Mandela: Long Walk to Freedom


Laughter fills the air as a football soars into the arms of a sophomore boy, a girl claims victory over her “kingdom” and a group of high school kids battle for dominant position on a rock. Not far from there, other students eat their lunch with friends, just observing. Observing and reliving childhood memories in the community park. Observing the innoncence through the exhibition of childhood, how different everyone was and how those differences were accepted so easily with little thought. And observing how different their lives were from the ones they had just seen in “Mandela: Long Walk to Freedom”.

On January 29, 2014, 138 AP World History students had the opportunity to see the chronological movie of Nelson Mandela’s life at AMC theatreswith histrory teachers, Mrs. Eheman and Ms. Zahradnik.

The movie they watched was “Mandela: Long Walk to Freedom”. It told the story of the contributions and sacrifices Nelson Mandela had made for his country, South Africa, and his people, to live equally with the white man. His journey is lifelong and on the way he loses many friends, family and years of his life for the ultimate goal of freedom. The movie was emotional and powerful, telling not only the African peoples’ sorrow but also their vengeance. The victims of the unfairness in South Africa was received by everyone. No one was unaffected and director Justin Chadwick, with the help of great actors and actresses such as Idris Elba as Nelson Mandela and Naomie Harris as Winnie Mandela, were able to express the battle the people fought externally and internally.

“I thought it was a very interesting movie and very inspirational. It’s very weird to watch all this insane stuff that happened not long before I was born and not to know much about it until recently seeing the movie. I knew of Nelson Mandela but I didn’t know what he was about. When he died they said he did great things but I didn’t know anything before he, quote, ‘Made it’,” said sophmore, Alesondra Cruz.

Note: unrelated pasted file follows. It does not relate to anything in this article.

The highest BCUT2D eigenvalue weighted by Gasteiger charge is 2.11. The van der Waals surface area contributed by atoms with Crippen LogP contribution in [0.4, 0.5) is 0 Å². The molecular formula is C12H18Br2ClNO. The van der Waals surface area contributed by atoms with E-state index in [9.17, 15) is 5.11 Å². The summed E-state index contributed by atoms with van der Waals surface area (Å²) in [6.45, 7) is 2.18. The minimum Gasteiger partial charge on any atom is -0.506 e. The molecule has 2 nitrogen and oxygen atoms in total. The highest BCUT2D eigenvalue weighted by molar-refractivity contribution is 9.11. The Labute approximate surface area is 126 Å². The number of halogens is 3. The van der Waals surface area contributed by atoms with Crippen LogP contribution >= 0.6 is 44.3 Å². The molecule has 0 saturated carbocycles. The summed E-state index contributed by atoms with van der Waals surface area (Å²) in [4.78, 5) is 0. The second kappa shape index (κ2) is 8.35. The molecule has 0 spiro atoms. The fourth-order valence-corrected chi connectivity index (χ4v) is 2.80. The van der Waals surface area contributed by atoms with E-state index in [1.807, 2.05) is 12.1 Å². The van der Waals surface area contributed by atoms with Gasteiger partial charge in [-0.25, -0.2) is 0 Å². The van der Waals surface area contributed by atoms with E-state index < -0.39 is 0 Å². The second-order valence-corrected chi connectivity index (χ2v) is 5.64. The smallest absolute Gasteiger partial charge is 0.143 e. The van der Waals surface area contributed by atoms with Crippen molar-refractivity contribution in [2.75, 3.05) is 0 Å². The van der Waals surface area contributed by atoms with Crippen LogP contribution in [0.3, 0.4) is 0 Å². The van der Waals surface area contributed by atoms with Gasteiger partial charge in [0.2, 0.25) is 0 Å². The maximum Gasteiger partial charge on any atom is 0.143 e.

“I thought it was very inspirational. It was really weird, I heard about Mandela from my parents, they made sure I knew who he was and what he did for South Africa. But before I had only heard the great things he had done. [Now I see] he had a lot of faults. Perfect Mandela had a lots of faults [highlighted] in the movie. He had a different side to faultless Mandela they made of him,” said sophmore Grace Elliot.

However not everyone had a positive view of the movie.

“[I was] embarrassed,” sophmore Phoebe Diep said. “Very embarrassed… There were some parts that were . . . graphic. Inappropriate. Some parts [I regret seeing].”

But the teachers didn’t mind the relatively adult parts because “the movie did a really good job at highlighting Nelson Mandela.”

“We tend to think people like that are saints, but they’re not,” Eheman said. “They make mistakes too. It was good at telling all his contributions to history.”

So if a George Ranch student was put in the position of the people of South Africa, how would they handle it?

“We had an easier life. Not everyone is dying at every corner,” said sophmore Esmeralda Cruz. “I would probably peacefully rebel- defy the laws but don’t use violence. I’m not going to kill someone. [Instead I’d] boycott, not go to work, [and] refuse their jobs.

But would that peaceful disposition change if she experienced the isolation Winnie Mandela had to endure? Taken away from her family, being harassed and beaten, not seeing sunlight for a year?

“[Winnie Mandela’s actions] I don’t agree with,” Cruz said. “She let her revenge and bitterness get in the way. She kept saying violence when peace was almost accepted. If I went through what she did I probably would need support, but I wouldn’t kill others.”

All students’ opinions vary, because every person is different. No one knows exactly what they would do if they were in that situation unless personally put through everything those people had to endure for years. Luckily these students haven’t had to face these decisions and hopefully they’ll never have to. The Nelson Mandela movie might not be everyone’s top five movie pick, but it did have advice ingrained into the story. It showed what happens when diversity is used to separate people and what happens when violence is used as a solution and how peace beats it as a weapon. But not many students worry about this as they chase after friends and plunge down the slide of a playground. Throwing the football and claiming a “kingdom”, students don’t worry about claiming their freedom when they already have it. It’s just those observers who see, that people like Mandela made this possibly for their own lands as well.